Utah landlords are responsible for keeping the rental clean and habitable. This means maintaining the common areas and plumbing, making sure the heat works in the winter, fixing broken appliances, and ensuring that the property companies comply with safety and building codes. Additionally, landlords are required to make big repairs promptly.
3. Fair Housing Laws
The Utah Fair Housing Act prohibits landlords from discriminating against tenants based on age, race, nationality, religion, sex, disability, income, or familial status. This means that you, as a landlord, cannot deny a person a rental unit or make drastic changes to their rental agreement under discriminatory reasoning.
Tenants can submit a complaint about a landlord’s violation of fair housing laws. It’s important to note that landlords cannot retaliate to such complaints by evicting, raising rent, or refusing to renew the lease of said tenants.
4. Security Deposit
In Utah, there’s no limit to the amount you can charge for a security deposit. However, to collect a deposit, landlords must provide tenants with a list of damages or give them the option to inspect the rental unit.
Utah landlords can make deductions to the deposit to cover unpaid rent, property damage beyond normal wear and tear, and cleaning costs.
Whether or not they make deductions, landlords have 30 days after the end of the lease to return the security deposit. In turn, tenants can sue for the full amount of the deposit plus $100 for the late return of their deposit.
5. Mandatory Disclosures
As a landlord in Utah, you’re required to make the following disclosures to renters before the start of the tenancy:
- Concentrations of lead-based paint. This only applies to homes built before 1978.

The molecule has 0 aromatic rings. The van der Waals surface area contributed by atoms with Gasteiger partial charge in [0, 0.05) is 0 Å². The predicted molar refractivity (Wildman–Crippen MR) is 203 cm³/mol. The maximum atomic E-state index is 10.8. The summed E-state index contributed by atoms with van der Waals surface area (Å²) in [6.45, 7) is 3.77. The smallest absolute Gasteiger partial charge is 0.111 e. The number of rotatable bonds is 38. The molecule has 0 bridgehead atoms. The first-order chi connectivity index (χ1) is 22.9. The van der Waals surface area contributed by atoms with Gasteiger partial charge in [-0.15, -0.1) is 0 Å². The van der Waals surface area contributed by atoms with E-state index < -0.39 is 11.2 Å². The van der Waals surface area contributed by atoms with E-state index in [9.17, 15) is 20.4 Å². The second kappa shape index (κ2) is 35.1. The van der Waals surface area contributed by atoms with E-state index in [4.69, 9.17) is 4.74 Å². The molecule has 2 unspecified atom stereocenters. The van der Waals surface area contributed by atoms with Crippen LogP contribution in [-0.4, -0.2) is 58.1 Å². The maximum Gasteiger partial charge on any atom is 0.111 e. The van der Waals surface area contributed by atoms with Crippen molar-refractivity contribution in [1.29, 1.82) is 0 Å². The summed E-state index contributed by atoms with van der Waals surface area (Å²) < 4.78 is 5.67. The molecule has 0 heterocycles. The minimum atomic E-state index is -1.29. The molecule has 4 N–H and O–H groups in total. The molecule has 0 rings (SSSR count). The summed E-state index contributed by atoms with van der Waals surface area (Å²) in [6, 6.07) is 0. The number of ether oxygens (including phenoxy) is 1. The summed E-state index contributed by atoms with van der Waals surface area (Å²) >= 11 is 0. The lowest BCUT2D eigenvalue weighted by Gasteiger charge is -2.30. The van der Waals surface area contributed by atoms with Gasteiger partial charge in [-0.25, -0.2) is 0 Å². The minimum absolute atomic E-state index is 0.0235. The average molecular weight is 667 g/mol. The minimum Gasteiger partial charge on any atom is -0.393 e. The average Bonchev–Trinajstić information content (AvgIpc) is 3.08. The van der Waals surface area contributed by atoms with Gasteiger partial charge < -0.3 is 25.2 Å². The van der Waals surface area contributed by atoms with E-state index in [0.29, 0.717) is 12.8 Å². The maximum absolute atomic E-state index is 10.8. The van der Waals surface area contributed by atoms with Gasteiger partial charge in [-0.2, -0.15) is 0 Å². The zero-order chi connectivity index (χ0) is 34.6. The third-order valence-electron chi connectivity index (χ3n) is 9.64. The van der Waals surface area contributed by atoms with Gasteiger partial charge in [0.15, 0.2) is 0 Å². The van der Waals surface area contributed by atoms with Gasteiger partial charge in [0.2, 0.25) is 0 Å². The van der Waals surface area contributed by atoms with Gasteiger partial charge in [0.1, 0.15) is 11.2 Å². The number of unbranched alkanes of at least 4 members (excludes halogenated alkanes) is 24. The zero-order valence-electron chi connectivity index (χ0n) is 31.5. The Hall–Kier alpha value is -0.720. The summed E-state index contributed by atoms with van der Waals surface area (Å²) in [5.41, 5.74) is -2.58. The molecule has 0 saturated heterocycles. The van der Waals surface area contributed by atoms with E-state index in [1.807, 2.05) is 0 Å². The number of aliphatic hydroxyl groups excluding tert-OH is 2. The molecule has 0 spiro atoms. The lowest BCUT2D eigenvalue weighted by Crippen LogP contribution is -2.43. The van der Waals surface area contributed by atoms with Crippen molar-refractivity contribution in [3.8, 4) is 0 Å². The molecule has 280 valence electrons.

- Authorized agents. Landlords must provide a list with the names and contact information of all parties managing the property, whether it’s a family member or a property management company.
- Methamphetamine contamination. If there has been possible drug contamination and the remediation has not been completed, landlords must inform tenants about it.
6. Renters' Rights to Withhold Rent in Utah
A Utah tenant has several options if a landlord fails to take care of necessary repairs promptly. This includes withholding rent, exercising the right to “repair and deduct,” reporting the landlord for not maintaining inhabitable conditions, and terminating the lease.
7. Small Claims Lawsuits in Utah
Most landlord-tenant disputes in Utah can be settled in Small Claims Court. You, as a landlord, can file a case against a tenant without the need for an attorney as long as the amount claimed doesn’t surpass $15,000.
Understanding your local landlord-tenant laws will help you keep yourself and your property safe from liabilities. Additionally, knowing your rights and responsibilities can significantly reduce the risk of tenant turnover.
Now that you better understand landlord-tenant laws in Utah, you can take the next steps to ensure that you and your tenants comply with these laws.
If you have specific questions about Utah landlord-tenant laws, contact Reside Rental today! Our team can help you with anything from ensuring that your property is in habitable condition to drafting a strong lease agreement.
Disclaimer: Please note that the information provided in this blog is intended for general guidance and should not be considered as a replacement for professional legal advice. It is important to be aware that laws pertaining to property management may change, rendering this information outdated by the time you read it.